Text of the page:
The not-so-secret wish of every man-child is to grow up: Do the sex, get a girlfriend, make a mark. Two of Blink-182’s contemporaries embraced quite different versions of adulting some time ago: Weezer traded irony for radical sincerity with future-classic Pinkerton in 1996, while Green Day went political — and found a new generation of fans — with American Idiot in 2004. Weezer quickly, and permanently, receded behind irony again; they’re promoting their coming tour alongside Green Day and Fall Out Boy with a single that references, and somehow sounds like, air guitar. Green Day, meanwhile, announced the dates with yet another song about riots goin’ on.
Blink-182, strange to say, may have matured more organically than either of those two. The intent was obvious enough when they chose to self-title their 2003 follow-up to Take Off Your Pants and Jacket. But they only polished away the turd jokes, and that album’s standouts (“I Miss You, “Feeling This”) remain peak Blink: lovelorn, anxious, irresistibly singable. The band went on hiatus in 2005 when singer-guitarist Tom DeLonge quit to try his hand at Serious Rock with Angels & Airwaves, then reunited in 2009, only for DeLonge to depart again (and go on to generate recent headlines like “U.S. Navy confirms Tom DeLonge of Blink-182 was right about UFOs” — grown-man shit, to be sure).
This is the band’s second excellent album with singer-bassist Mark Hoppus at the helm and Alkaline Trio frontman Matt Skiba as skipper. (Travis Barker, returns, thankfully, on drums.) Skiba sounds nothing like DeLonge. Matt is cool, even suave, as a singer — the greased pompadour to Tom’s spiky bangs and Mark’s dorky faux-hawk. Hoppus remains endearingly awkward as the star, earnest without the naked neediness of so many other emo men. It goes without saying that they keep the double entendres in their pants, but the album’s not without a sense of humor. “On Some Emo Shit” pairs its dad-joke title with a chopped-up lo-fi sound that that a teen fan of Soundcloud sad-guy nothing,nowhere could get down with. “Run Away,” one of the best songs here, manages a similarly unlikely feat, with Hoppus and Skiba rapping over a Barker beat that sounds in the best way like a Linkin Park homage, then launching into a Linkin Park-sized, Blink-182-flavored chorus.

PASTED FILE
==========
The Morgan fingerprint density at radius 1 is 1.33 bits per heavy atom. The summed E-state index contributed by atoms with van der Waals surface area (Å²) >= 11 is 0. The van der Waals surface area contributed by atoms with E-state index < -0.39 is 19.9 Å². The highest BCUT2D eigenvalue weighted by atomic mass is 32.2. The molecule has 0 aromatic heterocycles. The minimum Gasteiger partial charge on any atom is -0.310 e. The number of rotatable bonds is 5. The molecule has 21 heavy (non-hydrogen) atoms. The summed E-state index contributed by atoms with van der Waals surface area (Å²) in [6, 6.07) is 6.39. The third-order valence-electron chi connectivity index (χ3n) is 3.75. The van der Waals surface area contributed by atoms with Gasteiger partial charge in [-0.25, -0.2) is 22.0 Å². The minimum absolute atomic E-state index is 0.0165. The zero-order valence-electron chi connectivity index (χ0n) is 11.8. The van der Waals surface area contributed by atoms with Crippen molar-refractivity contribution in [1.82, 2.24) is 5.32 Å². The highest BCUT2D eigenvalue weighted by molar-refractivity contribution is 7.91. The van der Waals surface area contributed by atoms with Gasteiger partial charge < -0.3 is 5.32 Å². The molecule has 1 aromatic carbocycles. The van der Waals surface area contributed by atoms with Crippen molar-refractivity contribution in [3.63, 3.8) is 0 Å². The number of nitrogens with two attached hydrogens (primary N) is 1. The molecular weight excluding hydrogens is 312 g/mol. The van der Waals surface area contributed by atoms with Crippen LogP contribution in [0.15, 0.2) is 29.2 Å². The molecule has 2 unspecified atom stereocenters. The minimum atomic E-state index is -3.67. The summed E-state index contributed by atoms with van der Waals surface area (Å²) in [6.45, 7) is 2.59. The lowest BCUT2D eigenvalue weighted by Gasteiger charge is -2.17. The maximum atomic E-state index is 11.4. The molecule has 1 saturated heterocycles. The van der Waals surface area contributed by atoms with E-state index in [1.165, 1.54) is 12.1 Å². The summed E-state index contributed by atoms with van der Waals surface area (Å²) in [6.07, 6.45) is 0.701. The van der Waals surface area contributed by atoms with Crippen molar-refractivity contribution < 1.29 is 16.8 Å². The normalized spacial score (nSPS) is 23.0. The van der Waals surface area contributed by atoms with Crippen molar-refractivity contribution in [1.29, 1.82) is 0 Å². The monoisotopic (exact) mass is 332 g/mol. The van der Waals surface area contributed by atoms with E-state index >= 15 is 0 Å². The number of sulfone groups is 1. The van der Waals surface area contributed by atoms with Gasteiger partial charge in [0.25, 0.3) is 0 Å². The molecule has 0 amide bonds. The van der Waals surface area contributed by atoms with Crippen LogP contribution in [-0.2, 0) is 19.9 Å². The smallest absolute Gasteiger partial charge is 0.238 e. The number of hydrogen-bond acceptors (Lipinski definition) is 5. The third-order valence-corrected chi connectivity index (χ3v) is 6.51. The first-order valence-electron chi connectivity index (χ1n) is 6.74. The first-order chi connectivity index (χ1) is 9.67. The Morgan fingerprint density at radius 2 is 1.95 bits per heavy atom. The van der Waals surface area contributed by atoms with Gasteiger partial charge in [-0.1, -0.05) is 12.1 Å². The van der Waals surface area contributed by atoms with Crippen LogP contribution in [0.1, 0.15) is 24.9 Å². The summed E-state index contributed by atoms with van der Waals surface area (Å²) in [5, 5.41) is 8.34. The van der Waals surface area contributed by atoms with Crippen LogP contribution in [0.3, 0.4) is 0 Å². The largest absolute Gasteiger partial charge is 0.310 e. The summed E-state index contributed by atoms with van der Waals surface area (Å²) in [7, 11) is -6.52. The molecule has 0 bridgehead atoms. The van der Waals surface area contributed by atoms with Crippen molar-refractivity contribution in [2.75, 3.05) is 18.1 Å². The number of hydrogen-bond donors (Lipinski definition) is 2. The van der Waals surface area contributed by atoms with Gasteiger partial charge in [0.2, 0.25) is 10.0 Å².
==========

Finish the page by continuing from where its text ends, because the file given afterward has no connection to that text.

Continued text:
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It’s not merely the nods to emo’s evolution that wins the guys big-boy points. Some of the breakup songs here are positively nuanced, like “Hungover You,” which unfolds into a portrait of two codependent alcoholics. (The chorus actually goes too hard, but Skiba’s delicate pre-chorus is a balm.) It’s “Blame It On My Youth,” though, that tackles the enema in the room: Blink’s dickhead years. And when Skiba comes in, the song zooms out to take in the larger scene. “I got stuck in the thick mud,” Hoppus remembers, “the flash flood, punk rock, and the alcohol”; Skiba explains that “tough breaks are the only kind I know.” But instead of self-pity in their voices, there’s something more like self-awareness. When they veer from “Can you forgive me now?” to “You could never kill my high,” it’s no coincidence that the latter is past tense, and the former spoken in the present.